Sometimes, however, more is less. Large groups can be unwieldy and unproductive. Having too many people can cripple some committees. The important thing is to know your volunteers, especially the committee chairs, and to respect their wishes and leadership styles.

Construct committees with a cross-section of personality types and leadership styles.

Each committee needs an assortment of Thinkers, Doers, Dreamers, and Watchers. The Thinkers will envision the details. The Dreamersl be creative, spontaneous, and dynamic. The Watchers will keep lend balance and stability to the group. And the Doers will make sure that the job gets done.

Structure each committee to have more volunteers than paid staff.

Remember that this is a volunteer conference and the volunteers should have both wide-spread responsibility and authority in planning and undertaking it. The volunteers are likely to have the best concept of what will appeal to other volunteers, what frills are unnecessary, and where to place budgetary and educational priorities.

Make sure all Extension staff on the Steering Committee are Forum literate.

The quickest way to cause a "them against us" rivalry is to place a group of well-meaning Extension staff in leadership roles who have no concept of, or history with, the Regional Forum. Regional Forums are not NAE4-HA conferences. The purposes, objectives, and audiences of the two are quite different and have no bearing on each other.

Don't expect a lifetime commitment.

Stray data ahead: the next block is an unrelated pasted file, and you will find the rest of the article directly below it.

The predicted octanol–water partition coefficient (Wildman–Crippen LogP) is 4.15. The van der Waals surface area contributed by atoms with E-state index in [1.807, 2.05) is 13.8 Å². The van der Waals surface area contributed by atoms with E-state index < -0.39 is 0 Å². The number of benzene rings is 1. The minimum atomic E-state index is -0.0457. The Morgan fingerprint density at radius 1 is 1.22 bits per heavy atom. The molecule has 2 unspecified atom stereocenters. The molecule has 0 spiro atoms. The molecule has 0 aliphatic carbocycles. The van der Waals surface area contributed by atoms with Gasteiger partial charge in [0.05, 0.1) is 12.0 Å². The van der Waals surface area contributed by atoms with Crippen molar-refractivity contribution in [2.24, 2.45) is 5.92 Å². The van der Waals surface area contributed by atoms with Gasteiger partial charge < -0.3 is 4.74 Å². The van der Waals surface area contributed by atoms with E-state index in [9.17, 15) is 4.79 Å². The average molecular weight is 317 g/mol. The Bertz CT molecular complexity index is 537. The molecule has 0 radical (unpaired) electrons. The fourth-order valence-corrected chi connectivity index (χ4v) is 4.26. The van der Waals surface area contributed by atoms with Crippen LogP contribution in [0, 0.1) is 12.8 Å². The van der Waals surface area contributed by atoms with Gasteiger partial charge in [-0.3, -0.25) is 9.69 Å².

With the exception of booking facilities (which needs to be done at least three years prior to the event), most Forum details can be accomplished in 18 months or less. In no case should a committee be meeting on a regular basis more than 2 years prior to the regional event.

Contracting Facilities

Knowing your audience is crucial. Many volunteers attend Regional Forums and State Conferences without reimbursement. Others take vacation to attend on their own. Planners should consider these factors when contracting the conference center and hotel.

Negotiate hotel costs.

Hotels costing $100 per room per night are likely to be too expensive for volunteers. Remember that, of the "big three" costs (meals, facilities, and sleeping rooms), the sleeping room cost is likely to be the most negotiable. One option is to get the hotel to guarantee a room price, regardless of the number of guests in the room. Be aware that many conference hotels in large cities also charge a bed or conference tax, ranging from 10 to 20%, that is not tax-exempt.